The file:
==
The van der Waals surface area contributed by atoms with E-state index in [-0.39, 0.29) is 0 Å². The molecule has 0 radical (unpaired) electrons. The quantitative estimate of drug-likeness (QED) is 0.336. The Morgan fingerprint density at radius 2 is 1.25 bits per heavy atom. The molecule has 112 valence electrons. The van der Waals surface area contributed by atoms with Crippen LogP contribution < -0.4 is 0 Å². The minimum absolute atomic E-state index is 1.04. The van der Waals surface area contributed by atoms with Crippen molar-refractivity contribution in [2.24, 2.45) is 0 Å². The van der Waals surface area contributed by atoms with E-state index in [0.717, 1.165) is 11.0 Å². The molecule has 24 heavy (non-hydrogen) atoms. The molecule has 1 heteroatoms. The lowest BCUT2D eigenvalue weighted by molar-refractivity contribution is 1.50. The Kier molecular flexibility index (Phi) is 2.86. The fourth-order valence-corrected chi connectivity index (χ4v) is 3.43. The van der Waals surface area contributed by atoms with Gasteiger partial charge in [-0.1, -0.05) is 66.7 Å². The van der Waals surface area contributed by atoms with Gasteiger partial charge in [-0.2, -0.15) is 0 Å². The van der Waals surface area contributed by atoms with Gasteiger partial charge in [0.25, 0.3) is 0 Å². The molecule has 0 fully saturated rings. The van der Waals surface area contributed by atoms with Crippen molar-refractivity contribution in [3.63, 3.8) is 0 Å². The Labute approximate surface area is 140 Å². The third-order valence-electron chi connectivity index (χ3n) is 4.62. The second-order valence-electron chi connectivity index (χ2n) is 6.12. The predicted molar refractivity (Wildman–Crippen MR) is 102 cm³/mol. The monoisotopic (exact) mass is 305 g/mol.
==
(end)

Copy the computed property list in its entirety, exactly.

The van der Waals surface area contributed by atoms with E-state index in [-0.39, 0.29) is 0 Å². The molecule has 0 radical (unpaired) electrons. The quantitative estimate of drug-likeness (QED) is 0.336. The Morgan fingerprint density at radius 2 is 1.25 bits per heavy atom. The molecule has 112 valence electrons. The van der Waals surface area contributed by atoms with Crippen LogP contribution < -0.4 is 0 Å². The minimum absolute atomic E-state index is 1.04. The van der Waals surface area contributed by atoms with Crippen molar-refractivity contribution in [2.24, 2.45) is 0 Å². The van der Waals surface area contributed by atoms with E-state index in [0.717, 1.165) is 11.0 Å². The molecule has 24 heavy (non-hydrogen) atoms. The molecule has 1 heteroatoms. The lowest BCUT2D eigenvalue weighted by molar-refractivity contribution is 1.50. The Kier molecular flexibility index (Phi) is 2.86. The fourth-order valence-corrected chi connectivity index (χ4v) is 3.43. The van der Waals surface area contributed by atoms with Gasteiger partial charge in [-0.1, -0.05) is 66.7 Å². The van der Waals surface area contributed by atoms with Gasteiger partial charge in [-0.2, -0.15) is 0 Å². The van der Waals surface area contributed by atoms with Gasteiger partial charge in [0.25, 0.3) is 0 Å². The molecule has 0 fully saturated rings. The van der Waals surface area contributed by atoms with Crippen molar-refractivity contribution in [3.63, 3.8) is 0 Å². The Labute approximate surface area is 140 Å². The third-order valence-electron chi connectivity index (χ3n) is 4.62. The second-order valence-electron chi connectivity index (χ2n) is 6.12. The predicted molar refractivity (Wildman–Crippen MR) is 102 cm³/mol. The monoisotopic (exact) mass is 305 g/mol.